CA 125: a Predictor in Ovarian Carcinoma, Endometrial Cancer and other Carcinomas
Jian Q. Wang, M.D.*

CA 125, a high molecular weight (>200 kD) glycoprotein, is expressed on the surface of coelomic epithelium and recognized by the murine monoclonal antibody OC125.1 The second generation CA 125 II assay which uses two monoclonal antibodies, OC125 and M11, correlates well with CA 125 but does not demonstrate interference with human antimouse antibodies (HAMA).2

CA125 measurement is used clinically for prognosis, early diagnosis of recurrence and follow-up in patients with carcinomas. Measuring the serum level of CA-125 antigen is a less expensive method to detect recurrent cancers than radioimmunoscintigraphy.33 Combined with CEA, CA19-9, and breast cancer antigen 225 (BCA225), CA125 can be used for the differential diagnosis of a metastatic adenocarcinoma.32

Serum CA 125 concentration is >35 U/mL in about 80% of women with carcinoma of the ovary,3-5 26% of women with benign ovarian tumors3,5,6 and 66% of patients with non-neoplastic conditions including the first trimester of pregnancy, menstruation, endometriosis, adenomyosis, uterine fibroids, acute salpingitis, hepatic diseases (e.g., cirrhosis) and inflammation of the peritoneum, pericardium and pleura. Only 3% and 0.8% of normal healthy control women have a serum CA 125 concentration over 35 and 65 U/mL, respectively.7-10 Pelvic-peritoneal tuberculosis is associated with elevated serum CA 125.3 In patients with carcinoma that has disseminated beyond the ovary (FIGO stages II, III and IV), 90% have serum concentrations >35 U/mL; however, only 50% of cancer patients whose disease is confined to the ovary (stage I) are positive.1

Combined serum CA 125 (>30 U/mL) and pelvic examination as a screening test for ovarian cancer has a specificity of 99.6% and a positive predictive value of 6-25%.7,8 Transvaginal ultrasound (TVUS) has superior sensitivity and specificity to CA 125 alone, and should be done before interpretation of a CA 125.11-13 Serial determinations of CA 125 with investigation of patients with persistently elevated values increases the positive predictive value in ovarian cancer screening.7 However, low prevalence of the disease in patients without a family history of ovarian cancer results in only one case discovered for every 30 false-positives using ultrasound and CA 125.14-18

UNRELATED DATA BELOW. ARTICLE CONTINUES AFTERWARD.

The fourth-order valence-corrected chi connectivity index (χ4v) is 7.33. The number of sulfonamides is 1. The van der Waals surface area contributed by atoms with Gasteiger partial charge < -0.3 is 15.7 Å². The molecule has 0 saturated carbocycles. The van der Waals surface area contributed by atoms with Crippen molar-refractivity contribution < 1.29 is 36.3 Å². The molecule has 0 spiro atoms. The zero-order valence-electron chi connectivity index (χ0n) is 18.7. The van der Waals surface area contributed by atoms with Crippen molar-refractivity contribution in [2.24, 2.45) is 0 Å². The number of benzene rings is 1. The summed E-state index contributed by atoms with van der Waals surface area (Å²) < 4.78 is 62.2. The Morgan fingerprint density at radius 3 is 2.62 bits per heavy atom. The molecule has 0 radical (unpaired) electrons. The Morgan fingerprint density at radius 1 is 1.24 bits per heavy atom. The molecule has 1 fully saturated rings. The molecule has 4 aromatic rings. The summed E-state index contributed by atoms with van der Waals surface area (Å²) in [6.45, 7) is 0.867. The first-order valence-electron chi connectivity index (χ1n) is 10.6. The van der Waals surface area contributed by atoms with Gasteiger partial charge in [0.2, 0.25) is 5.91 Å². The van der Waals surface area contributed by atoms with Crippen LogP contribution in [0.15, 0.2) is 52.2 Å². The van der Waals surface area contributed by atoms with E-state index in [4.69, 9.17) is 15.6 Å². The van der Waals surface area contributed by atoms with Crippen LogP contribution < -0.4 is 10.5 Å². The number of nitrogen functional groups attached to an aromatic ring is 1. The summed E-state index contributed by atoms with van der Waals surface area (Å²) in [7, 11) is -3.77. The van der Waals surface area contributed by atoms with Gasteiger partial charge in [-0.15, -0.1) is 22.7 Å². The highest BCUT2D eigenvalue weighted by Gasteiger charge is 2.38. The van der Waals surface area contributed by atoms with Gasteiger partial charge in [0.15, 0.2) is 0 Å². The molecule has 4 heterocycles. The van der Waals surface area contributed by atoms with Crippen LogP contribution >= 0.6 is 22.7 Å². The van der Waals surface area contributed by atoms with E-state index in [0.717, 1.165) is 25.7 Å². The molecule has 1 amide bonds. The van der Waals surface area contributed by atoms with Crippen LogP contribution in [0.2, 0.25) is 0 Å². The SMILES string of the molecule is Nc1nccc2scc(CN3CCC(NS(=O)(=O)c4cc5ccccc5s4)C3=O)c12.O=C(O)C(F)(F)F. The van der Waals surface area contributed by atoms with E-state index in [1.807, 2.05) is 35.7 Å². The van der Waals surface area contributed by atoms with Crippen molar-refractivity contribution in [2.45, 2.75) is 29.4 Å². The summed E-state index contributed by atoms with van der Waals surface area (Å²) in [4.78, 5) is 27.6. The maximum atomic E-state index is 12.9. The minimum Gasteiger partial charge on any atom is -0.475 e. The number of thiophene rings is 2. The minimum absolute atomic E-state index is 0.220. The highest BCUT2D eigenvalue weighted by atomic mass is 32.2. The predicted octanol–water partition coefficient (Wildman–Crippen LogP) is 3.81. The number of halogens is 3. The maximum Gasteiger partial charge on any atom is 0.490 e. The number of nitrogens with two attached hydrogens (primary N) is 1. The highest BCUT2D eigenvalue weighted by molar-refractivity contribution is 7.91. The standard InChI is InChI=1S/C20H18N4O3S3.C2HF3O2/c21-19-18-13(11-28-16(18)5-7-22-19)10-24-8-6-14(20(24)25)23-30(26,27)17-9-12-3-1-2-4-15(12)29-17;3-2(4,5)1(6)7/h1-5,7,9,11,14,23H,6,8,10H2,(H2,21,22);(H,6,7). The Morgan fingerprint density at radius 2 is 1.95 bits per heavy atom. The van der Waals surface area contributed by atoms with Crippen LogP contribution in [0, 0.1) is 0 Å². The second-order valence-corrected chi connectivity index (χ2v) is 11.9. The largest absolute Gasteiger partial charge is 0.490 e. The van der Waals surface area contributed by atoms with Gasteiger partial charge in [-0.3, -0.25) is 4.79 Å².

The higher the CA 125, the more likely an elevated CA 125 is due to gynecologic cancer. In women with a pelvic mass, a serum CA 125 concentration >35 U/mL, 65 U/mL and 95 U/mL can distinguish malignancy from benign disease with 82%, 93% and 96% accuracy, respectively. When less care is taken in patient selection, the predictive values are much lower.5,6,19,20 In patients with a CA 125 >65 U/mL, gynecologic, non-gynecologic cancers and non-gynecologic conditions constitute 74%, 10% and 13% of diagnosis, respectively. In patients with a CA 125 >1000 U/mL, these same conditions are responsible for 89%, 7% and 3% of diagnosis, respectively.21 Endometriosis and metastatic breast carcinoma are the most common benign and nongynecologic conditions that cause an elevated CA 125. The absence of a pelvic mass makes malignant disease very unlikely.

There may be some utility in pre-screening women with a family history of ovarian cancer with CA 125 prior to referral for ultrasound. Using a cut-off of 20 U/mL as the criterion for ultrasound referral would decrease costs because only 25% would be referred. However, 29% of the true-positive cases detected by a strategy in which all patients are initially screened by ultrasound would be missed by CA 125 pre-screening22,23

CA 125 is useful as a prognostic marker and confirms the clinical impression of the patient. Patients with CA 125 concentrations >450 U/mL have a very poor median survival of 7 months; whereas, patients with a CA 125 concentration <55 U/mL have a better median survival of 23 months.24 Post-operative serum CA 125 predicts 2-year overall survival (>35 U/mL 87%; > 65 U/mL 30%).25 The rate and magnitude of decrease in the CA 125 after the first course of chemotherapy is predictive of prognosis. Patients with a >50% decrease in the CA 125 concentration have a 2-year survival of 45% compared to 22% in patients with a decrease in CA 125 that is <50%.26 An increase to more than 60 U/mL after the first coarse of chemotherapy accurately predicts tumor relapse.1

The most important use of CA 125 is in the assessment of patients for recurrent disease post-oophorectomy. Residual disease is detected in 95% of patients with serum CA 125 concentrations >35 U/mL who are monitored for recurrent ovarian carcinoma. However, a negative result does not exclude the presence of the disease; half of the patients with such negative results have microscopic residual carcinoma. Post surgical monitoring of patients for recurrent ovarian carcinoma is best achieved by combining second-look operations and CA 125 monitoring. 28-29 If the cut-off is lowered to 16 U/mL, 57% of patients considered to be in remission using a cut-off of 35 U/mL are now considered to have recurrent disease.30

CA125 elevation in post-treatment patients of endometrial cancer is also a predictor of recurrence and poor prognosis. Among 23 patients, seven of the 12 (58%) with post-treatment elevation of CA125 developed tumor recurrence. But none of the 11patients (0%) without post-treatment elevation of CA125 developed a recurrence.31
See Also:
Algorithm 5: Ovarian Cancer Monitoring

Relevant Tests Offered by GBMC
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REFERENCES

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